Ok guys, I discovered this cool method to fine tune your acoustic guitar accurately in the absence of tuners and such. Your guitar may not be in the standard E tuning, but it surely will be tuned once you are done.
Ok, first a little something about beats. No, I'm not talking about drum beats... these are the beats that you'll find in any XII standard physics text book. By definition, it is the alternate waxing and waning of intensity of sound when two waves of nearly equal amplitudes and frequencies traveling in opposite directions in a medium interfere. The frequency of beats (i.e. no. of beats per second) is equal to the difference in the frequencies of the interfering waves. Make any sense? Wait, it will soon....
Now, to employ this method to tune you guitar, you must have a good ear, and you should be very sensitive to the vibrations made by your guitar.
First, tune your guitar by any conventional method using your ear, with help of a keyboard, or a software like guitar pro 4(which I use). Though you would get a fairly good tuning, it is near impossible to get the exact perfect tuning. This is where beats come in.
You must be knowing that the frequency of an open string matches with the frequency of the string above it when a certain fret is pressed.
The fifth fret of the 2nd string has the same frequency as that of the open 1st string.
The fourth fret of the 3rd string has the same frequency as that of the open 2nd string.
The fifth fret of the 4th string has the same frequency as that of the open 3rd string.
The fifth fret of the 5th string has the same frequency as that of the open 4th string.
The fifth fret of the 6th string has the same frequency as that of the open 5th string.
Press the fifth fret of your 6th string and strike the 6th and the 5th strings together. If there is a slight difference in their frequencies, you should be able to make out the alternate waxing and waning of sound, i.e. the intensity of sound would reach a peak, then it would go down to a minimum alternately. Itís a bit difficult to explain, it is something like as if someone was changing the volume of your guitar continuously between a maximum and a minimum. These are called beats. If you do get beats, it means that your guitar is imperfectly tuned, but only slightly.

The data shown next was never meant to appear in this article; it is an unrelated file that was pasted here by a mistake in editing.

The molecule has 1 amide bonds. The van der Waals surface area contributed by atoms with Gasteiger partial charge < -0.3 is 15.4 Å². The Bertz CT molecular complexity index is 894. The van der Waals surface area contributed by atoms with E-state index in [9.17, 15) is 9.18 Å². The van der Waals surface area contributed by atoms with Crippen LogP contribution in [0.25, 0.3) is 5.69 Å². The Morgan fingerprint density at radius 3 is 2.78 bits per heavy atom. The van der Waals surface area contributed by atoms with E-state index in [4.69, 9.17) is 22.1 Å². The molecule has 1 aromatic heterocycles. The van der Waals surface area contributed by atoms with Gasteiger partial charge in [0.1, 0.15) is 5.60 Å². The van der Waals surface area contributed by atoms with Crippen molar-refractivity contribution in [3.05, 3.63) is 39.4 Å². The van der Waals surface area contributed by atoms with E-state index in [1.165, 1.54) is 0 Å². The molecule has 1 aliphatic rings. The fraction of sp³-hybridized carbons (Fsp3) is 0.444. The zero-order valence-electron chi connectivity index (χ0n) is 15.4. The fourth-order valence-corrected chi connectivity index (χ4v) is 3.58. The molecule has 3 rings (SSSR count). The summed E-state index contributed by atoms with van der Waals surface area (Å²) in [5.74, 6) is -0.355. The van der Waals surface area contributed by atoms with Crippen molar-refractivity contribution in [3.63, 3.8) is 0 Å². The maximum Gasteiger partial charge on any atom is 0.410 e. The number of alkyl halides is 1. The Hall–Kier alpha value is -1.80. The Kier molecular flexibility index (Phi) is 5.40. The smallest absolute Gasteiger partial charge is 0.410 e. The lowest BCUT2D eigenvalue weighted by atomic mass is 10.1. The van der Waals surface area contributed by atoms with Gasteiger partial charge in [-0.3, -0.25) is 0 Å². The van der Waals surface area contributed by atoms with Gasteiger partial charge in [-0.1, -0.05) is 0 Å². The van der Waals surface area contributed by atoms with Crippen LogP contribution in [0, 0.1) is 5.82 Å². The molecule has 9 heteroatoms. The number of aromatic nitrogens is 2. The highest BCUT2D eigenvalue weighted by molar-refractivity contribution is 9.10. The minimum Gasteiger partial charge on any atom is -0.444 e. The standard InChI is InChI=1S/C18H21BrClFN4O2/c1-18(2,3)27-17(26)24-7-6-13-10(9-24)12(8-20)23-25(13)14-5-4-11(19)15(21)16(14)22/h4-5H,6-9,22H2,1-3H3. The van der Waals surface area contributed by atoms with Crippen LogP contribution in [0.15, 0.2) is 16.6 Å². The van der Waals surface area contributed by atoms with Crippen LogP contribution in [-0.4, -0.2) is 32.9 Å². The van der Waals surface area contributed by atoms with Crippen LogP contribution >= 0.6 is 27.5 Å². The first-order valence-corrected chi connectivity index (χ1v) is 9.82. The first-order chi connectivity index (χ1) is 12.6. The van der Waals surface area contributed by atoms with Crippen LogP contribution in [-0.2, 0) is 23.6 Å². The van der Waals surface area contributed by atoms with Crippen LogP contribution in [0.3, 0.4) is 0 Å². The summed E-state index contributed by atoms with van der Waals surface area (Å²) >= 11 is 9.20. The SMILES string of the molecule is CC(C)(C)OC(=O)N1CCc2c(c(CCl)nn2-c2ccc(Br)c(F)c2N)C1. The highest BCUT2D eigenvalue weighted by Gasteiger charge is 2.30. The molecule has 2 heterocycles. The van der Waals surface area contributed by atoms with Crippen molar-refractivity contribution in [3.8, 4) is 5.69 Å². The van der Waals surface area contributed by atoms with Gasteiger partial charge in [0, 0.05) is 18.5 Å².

Detecting beats could be troublesome. You should be in an absolutely quite room. Also hold your guitar close to yourself, so that you can feel the alternating vibrations.
Now comes the difficult part. How do we know whether the 5th string is at a lower frequency than the correct one or at a higher frequency? It can be done by two methods. The first is trial and error. First, tighten your 5th string a little. If the number of beats per second increases, it means you should loosen it. If the number of beats decreases, it means you should tighten it further till you hear no more beats. Remember to tighten/loosen your string only slightly.
The second method is that if you have an excellent ear, you would be able to make out the difference yourself, and then tightening or loosening the string as required. Saves a lot of trouble.
Now repeat this procedure with the rest of the strings, and you have a perfectly tuned guitar!
However, it is a bit difficult to detect beats in the thin strings (the 1st and 2nd strings). It is relatively much easier in the fat strings.
This method takes some practice. However, it is quite a good method to achieve perfect tuning for you acoustic.